Eamonn Doyle, David Donohoe, Niall Sweeney and Sean O’Hagan: Made in Dublin

Eamonn Doyle, Niall Sweeney, David Donohoe, Kevin Barry, Made In Dublin, 2019. Courtesy the artists

Irish photographer, electronic music producer and DJ Eamonn Doyle discusses his audio-visual work titled Made in Dublin, made in collaboration with Michael Hoppen Gallery and presented at Photo London 2019, with artist and musician David Donohoe, graphic designer Niall Sweeney and Guardian photography critic Sean O’Hagan.

Made in Dublin is a powerful nine-screen, surround-sound panoramic about a city on the move. It presents a continually changing cycle of events played out by the movement of people caught up in time and place. And that place is Dublin.

Built around the Dublin photographs of Eamonn Doyle, with production design by Niall Sweeney, music by David Donohoe and with the words and voice of Kevin Barry, Made In Dublin is a choreography of the city; its population, body and psyche — their combined forces continuously shaping and wearing away at the autonomy of the other.


Born in Dublin in 1969, Eamonn Doyle graduated with a Diploma in Photography from IADT in 1991. He spent much of the next twenty years producing music and working in the independent music business, founding the Dublin Electronic Arts Festival (DEAF) alongside the record labels D1 Recordings and Dead Elvis. He returned to photography in 2008. His debut photobook i, described by Martin Parr as ‘the best street photo book in a decade’ was published in March 2014. Most of his work is produced in and around the Dublin city centre location where he has lived for the past 20 years.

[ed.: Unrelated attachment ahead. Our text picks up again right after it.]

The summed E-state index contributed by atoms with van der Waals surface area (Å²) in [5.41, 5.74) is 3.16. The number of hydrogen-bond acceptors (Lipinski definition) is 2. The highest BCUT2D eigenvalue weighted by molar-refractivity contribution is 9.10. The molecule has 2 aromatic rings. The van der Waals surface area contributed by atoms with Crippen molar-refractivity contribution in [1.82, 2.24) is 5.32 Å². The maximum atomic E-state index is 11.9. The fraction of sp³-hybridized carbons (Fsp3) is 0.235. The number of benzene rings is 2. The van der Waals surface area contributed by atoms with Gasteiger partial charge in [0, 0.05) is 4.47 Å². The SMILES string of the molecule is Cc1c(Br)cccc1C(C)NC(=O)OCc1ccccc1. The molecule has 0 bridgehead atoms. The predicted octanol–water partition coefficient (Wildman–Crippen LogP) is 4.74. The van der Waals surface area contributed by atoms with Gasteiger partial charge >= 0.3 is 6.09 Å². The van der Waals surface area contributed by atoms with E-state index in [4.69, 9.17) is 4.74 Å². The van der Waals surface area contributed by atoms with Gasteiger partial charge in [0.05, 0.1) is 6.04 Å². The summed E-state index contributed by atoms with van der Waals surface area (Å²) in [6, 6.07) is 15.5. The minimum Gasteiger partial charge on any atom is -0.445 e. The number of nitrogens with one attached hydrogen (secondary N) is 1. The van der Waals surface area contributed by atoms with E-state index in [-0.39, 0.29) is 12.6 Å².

Sean O’Hagan writes about photography for the Guardian and is a general feature writer for the Observer. He has written essays for several photobooks including Made in Dublin by Eamonn Doyle (Thames & Hudson); Caspian: The Elements by Chloe Dewe Matthews (Aperture/Peabody) and Ex Voto by Alys Tomlinson (GOST Books). In 2018, he curated The Lost Moment: Civil Rights, Street Protest and Resistance, 1968-69 for the Gallery of Photography, Ireland.